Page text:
Risk And Growth Vs Safe Financial Gain: Planning Growth In Latin America, Asia And The Atlantic
Predicting how international markets will perform, even in the medium term, is a treacherous business. For example, the recently-hyped high growth BRICs are hardly performing as projected. Three years ago Brazil was a market magnet; today it is the most notable fall from grace, mired in recession. Deciding on the criteria for a financially successful market presence clearly has to be about more than projected growth.
Reducing the risk profile and optimising likely profitability in a market involves anchoring such features as codeshares, partnerships (alliances, equity or otherwise), competitive conditions, the route’s contribution to an airline’s network, even the security profile.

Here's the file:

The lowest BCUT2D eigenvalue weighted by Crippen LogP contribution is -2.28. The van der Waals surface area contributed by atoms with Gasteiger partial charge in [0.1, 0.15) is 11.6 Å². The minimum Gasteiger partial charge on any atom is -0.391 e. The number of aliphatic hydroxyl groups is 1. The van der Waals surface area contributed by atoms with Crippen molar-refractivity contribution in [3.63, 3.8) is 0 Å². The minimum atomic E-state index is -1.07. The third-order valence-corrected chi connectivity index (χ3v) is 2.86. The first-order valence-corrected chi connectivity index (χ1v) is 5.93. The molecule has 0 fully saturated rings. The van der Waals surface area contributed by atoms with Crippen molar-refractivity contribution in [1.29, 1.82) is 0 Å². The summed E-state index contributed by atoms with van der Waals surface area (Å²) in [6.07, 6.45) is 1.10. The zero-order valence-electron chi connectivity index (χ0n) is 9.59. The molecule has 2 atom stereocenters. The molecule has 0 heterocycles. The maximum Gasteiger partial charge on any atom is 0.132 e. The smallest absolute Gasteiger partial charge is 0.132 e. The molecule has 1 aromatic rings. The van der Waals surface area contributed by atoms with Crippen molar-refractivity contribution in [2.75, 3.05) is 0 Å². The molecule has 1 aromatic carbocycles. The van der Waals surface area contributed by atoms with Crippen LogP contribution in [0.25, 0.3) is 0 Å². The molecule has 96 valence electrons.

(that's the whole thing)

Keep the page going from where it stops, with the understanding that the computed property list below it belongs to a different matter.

Established routes such as the North Atlantic typically display lower risk, particularly where metal neutral JVs are in place, and are inevitably attractive. But they are relatively mature and will not enjoy the future growth rates of more risky markets of Asia Pacific and Latin America. For an airline to continue to grow – and be profitable – new markets must be found.
- In trading off between risk and reward, where are the likely new expansion routes of the late 20-teens?
- Does solid performance at home allow more risk taking in exploring new opportunities?
- Is open skies an important feature in assessing new routes or growing them?
- Will partnerships/equity investments characterise most future route expansion?
- What different/similar considerations apply for freight markets?
- ALTA, Executive Director, Eduardo Iglesias
- IATA, Regional VP, The Americas, Peter Cerdá
- FedEx Express, Managing Director Regulatory Affairs, Nancy Sparks
- Orlando International Airport, Senior Director, Marketing & Air Service Development, Vicki Jaramillo
- U.S. Travel Association, Senior Director, Domestic Policy, Erik Hansen